Jedrek Dineros has been a yoga instructor at BYUV for less than a year, but his calming and patient demeanor, creative workouts, and fantastic playlists keep students coming back to his classes again and again. Read about his yoga journey, and then come practice with him!
Jedrek found yoga almost by accident. In his last year of college, he ended up at a yoga class because of a Groupon deal he found. Jedrek is adventurous and enjoys trying new things, so he gave it a go, and then really dove into his practice a few years later. His practice over the years has bled into his everyday life, helping him set and stick to goals, focus, and understand his locus of control. For Jedrek, one of the most important things he’s learned about his practice over the years is to “remember to breathe, breathe, breathe. Be aware and control your breath – don’t fight it, but work with it. It’ll make your practice much easier!”
Over the past year, Jedrek has developed a new appreciation for his practice through teaching. He appreciates the process of watching others grow, and he enjoys the challenge of finding ways to facilitate that growth and foster a deeper understanding of the connection between mind and body. And, as a teacher, he has become a more thoughtful and intentional yogi himself! He particularly loves teaching BYUV Flow because of its unique arc of different postures, and because of the opportunity for creativity and play. He hopes people in his classes feel grounded, challenged, and ultimately stronger and more flexible than when they walked in, and he loves watching the progress of students practicing at BYUV and connecting with, in his words “the most tight-knit community I’ve been a part of”.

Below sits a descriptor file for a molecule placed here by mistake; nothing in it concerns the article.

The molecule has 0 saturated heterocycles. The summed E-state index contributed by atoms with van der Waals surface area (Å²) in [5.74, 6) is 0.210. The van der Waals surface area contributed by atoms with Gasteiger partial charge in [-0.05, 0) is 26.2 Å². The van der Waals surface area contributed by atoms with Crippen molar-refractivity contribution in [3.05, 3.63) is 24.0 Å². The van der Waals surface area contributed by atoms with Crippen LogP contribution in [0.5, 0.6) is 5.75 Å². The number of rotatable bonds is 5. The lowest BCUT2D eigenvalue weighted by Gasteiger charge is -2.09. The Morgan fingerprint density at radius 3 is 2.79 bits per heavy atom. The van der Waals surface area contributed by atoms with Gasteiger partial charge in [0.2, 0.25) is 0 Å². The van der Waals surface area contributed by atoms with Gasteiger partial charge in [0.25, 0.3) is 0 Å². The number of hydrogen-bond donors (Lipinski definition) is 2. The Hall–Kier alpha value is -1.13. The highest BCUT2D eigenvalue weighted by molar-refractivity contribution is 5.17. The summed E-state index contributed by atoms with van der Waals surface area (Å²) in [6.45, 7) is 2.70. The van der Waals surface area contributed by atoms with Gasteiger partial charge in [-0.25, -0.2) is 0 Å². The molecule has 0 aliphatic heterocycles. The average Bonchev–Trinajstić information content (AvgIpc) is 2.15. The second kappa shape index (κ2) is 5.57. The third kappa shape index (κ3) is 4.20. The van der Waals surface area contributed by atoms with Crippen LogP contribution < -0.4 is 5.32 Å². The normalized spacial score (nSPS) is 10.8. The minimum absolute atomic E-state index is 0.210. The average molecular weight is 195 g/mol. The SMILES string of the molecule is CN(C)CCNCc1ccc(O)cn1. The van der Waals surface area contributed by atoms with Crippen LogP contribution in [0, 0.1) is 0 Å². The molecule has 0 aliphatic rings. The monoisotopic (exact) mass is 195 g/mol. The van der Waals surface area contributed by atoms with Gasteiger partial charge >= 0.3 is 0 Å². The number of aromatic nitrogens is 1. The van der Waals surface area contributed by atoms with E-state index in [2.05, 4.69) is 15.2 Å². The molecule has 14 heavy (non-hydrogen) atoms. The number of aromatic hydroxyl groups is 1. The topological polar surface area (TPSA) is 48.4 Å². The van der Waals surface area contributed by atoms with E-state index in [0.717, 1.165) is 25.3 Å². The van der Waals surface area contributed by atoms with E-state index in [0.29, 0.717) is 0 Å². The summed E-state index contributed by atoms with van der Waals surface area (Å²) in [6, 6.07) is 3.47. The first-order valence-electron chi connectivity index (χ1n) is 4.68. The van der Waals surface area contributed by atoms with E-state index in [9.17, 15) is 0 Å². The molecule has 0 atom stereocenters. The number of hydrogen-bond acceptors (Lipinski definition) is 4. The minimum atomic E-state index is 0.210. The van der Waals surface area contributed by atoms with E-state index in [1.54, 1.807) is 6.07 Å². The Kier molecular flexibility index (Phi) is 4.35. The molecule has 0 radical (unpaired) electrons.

If you’re a new yogi reading this, Jedrek has advice for you, too: “Just show up and be open to discovery. Don’t get bogged down by believing you won’t be able to get into a pose or worrying about your flexibility – instead, listen carefully to your body and yoga instructors, and think about how your body feels throughout a class. How you are engaging with your own body and understanding the sensations you are creating is way more important for your practice than how you look!”